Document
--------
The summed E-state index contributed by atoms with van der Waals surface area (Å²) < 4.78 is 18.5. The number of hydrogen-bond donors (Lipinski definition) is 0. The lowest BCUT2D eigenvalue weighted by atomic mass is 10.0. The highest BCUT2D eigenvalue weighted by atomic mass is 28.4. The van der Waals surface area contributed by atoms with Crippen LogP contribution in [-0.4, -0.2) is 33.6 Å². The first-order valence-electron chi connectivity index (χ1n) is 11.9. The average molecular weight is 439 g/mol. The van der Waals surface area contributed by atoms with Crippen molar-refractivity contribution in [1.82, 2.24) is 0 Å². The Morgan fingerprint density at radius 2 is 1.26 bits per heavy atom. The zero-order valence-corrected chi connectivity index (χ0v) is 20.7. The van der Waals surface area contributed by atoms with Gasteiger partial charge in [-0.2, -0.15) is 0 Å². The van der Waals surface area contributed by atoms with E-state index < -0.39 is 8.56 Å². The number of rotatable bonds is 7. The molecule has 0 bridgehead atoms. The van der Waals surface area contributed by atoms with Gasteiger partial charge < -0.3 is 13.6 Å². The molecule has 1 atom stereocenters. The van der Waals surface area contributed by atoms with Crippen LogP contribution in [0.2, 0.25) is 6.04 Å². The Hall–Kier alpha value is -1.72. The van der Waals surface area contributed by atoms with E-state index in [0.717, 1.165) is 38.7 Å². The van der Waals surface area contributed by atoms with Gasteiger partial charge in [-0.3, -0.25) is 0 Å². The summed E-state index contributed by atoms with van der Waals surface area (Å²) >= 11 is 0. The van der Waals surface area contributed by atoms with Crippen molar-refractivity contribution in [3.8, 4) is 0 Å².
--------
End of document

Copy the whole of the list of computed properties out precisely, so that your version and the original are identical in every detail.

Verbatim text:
The summed E-state index contributed by atoms with van der Waals surface area (Å²) < 4.78 is 18.5. The number of hydrogen-bond donors (Lipinski definition) is 0. The lowest BCUT2D eigenvalue weighted by atomic mass is 10.0. The highest BCUT2D eigenvalue weighted by atomic mass is 28.4. The van der Waals surface area contributed by atoms with Crippen LogP contribution in [-0.4, -0.2) is 33.6 Å². The first-order valence-electron chi connectivity index (χ1n) is 11.9. The average molecular weight is 439 g/mol. The van der Waals surface area contributed by atoms with Crippen molar-refractivity contribution in [1.82, 2.24) is 0 Å². The Morgan fingerprint density at radius 2 is 1.26 bits per heavy atom. The zero-order valence-corrected chi connectivity index (χ0v) is 20.7. The van der Waals surface area contributed by atoms with Gasteiger partial charge in [-0.2, -0.15) is 0 Å². The van der Waals surface area contributed by atoms with E-state index < -0.39 is 8.56 Å². The number of rotatable bonds is 7. The molecule has 0 bridgehead atoms. The van der Waals surface area contributed by atoms with Gasteiger partial charge < -0.3 is 13.6 Å². The molecule has 1 atom stereocenters. The van der Waals surface area contributed by atoms with Crippen LogP contribution in [0.2, 0.25) is 6.04 Å². The Hall–Kier alpha value is -1.72. The van der Waals surface area contributed by atoms with E-state index in [0.717, 1.165) is 38.7 Å². The van der Waals surface area contributed by atoms with Gasteiger partial charge in [-0.3, -0.25) is 0 Å². The summed E-state index contributed by atoms with van der Waals surface area (Å²) >= 11 is 0. The van der Waals surface area contributed by atoms with Crippen molar-refractivity contribution in [3.8, 4) is 0 Å².